Key Facts

This section provides some facts on the scale of the Dawkins’ slave-owning activities, the wealth generated from their participation in the plantation economy, and the compensatory gains they received upon the termination of British West Indian slavery in 1833.


At the time of his death, Henry Dawkins I (1698-1744) possessed over £100,000 and 1,300 Africans making him the second wealthiest slave-owner and third largest holder of enslaved people in Jamaica during the mid-eighteenth century.


By the late eighteenth-century, the Dawkins family were in possession of three large English country estates (Over Norton, Salford, and Standlynch) that covered almost 5,000 acres.​


A total of £36,000 compensation was awarded to James Colyear Dawkins (1760-1843) in exchange for the “liberation” of the 2,000 enslaved Africans he owned in 1835. This sum is equivalent to approximately £29 million today.


James Dawkins (1722-1757), Henry I’s eldest son, was the fourth largest owner of land in Jamaica and possessed 14,300 acres circa 1750.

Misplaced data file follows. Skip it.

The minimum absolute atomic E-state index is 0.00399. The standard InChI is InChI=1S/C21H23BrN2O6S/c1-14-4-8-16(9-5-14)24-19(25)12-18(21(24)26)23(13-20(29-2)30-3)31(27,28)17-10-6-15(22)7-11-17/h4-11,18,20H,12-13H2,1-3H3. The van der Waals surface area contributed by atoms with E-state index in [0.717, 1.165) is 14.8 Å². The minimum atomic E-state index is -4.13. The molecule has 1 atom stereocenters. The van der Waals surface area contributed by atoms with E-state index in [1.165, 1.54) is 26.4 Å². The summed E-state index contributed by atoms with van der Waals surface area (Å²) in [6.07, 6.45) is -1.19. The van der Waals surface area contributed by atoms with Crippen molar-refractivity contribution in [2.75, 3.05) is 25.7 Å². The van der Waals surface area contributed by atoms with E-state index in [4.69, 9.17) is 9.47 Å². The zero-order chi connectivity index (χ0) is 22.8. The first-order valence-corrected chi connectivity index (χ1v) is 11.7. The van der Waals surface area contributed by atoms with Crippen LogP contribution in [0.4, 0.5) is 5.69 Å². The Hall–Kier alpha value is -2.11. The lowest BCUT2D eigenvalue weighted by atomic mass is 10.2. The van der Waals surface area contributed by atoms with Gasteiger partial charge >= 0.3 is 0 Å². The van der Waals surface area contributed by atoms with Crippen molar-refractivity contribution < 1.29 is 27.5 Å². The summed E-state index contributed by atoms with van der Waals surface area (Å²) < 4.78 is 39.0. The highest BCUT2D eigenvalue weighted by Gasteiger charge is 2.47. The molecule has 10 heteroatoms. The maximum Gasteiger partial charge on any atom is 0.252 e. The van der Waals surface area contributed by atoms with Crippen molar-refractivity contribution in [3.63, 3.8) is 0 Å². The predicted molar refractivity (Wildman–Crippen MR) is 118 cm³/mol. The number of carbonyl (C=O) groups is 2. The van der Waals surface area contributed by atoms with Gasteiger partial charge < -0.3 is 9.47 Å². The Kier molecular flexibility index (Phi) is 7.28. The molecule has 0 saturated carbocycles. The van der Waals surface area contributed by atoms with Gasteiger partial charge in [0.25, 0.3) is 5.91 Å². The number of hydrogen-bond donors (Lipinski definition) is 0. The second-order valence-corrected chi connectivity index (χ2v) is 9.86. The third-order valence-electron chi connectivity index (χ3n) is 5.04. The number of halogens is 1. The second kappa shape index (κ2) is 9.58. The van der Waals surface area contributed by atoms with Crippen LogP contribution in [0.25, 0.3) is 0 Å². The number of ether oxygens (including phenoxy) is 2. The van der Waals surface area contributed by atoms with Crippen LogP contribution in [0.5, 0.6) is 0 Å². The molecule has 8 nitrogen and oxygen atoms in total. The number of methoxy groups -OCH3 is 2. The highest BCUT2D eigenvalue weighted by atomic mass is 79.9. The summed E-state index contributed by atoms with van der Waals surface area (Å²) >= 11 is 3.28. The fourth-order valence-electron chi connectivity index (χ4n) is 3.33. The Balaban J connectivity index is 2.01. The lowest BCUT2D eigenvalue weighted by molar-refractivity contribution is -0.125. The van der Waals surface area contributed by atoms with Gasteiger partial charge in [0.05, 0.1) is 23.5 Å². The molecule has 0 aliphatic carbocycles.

Upon his death, in 1814, Henry Dawkins II held a fortune of £150,000, making him one of the 16 wealthiest people in Britain in 1814.


The direct descendants of the Dawkins slave-owners continue to reside on the country estate purchased by their ancestors nearly 300 years ago.


The Dawkins family possessed their own sugar counting houses on the south coast of Jamaica and partially owned a fleet of ships which they used to transport their tropical produce to, and estate supplies from, England.


The Dawkins’ English countryside residence at Standlynch was purchased by the government in 1815 for the sum of £90,000, gifted to the Nelson family and renamed Trafalgar Park in recognition of Horatio Nelson’s war efforts in the Battle of Trafalgar.

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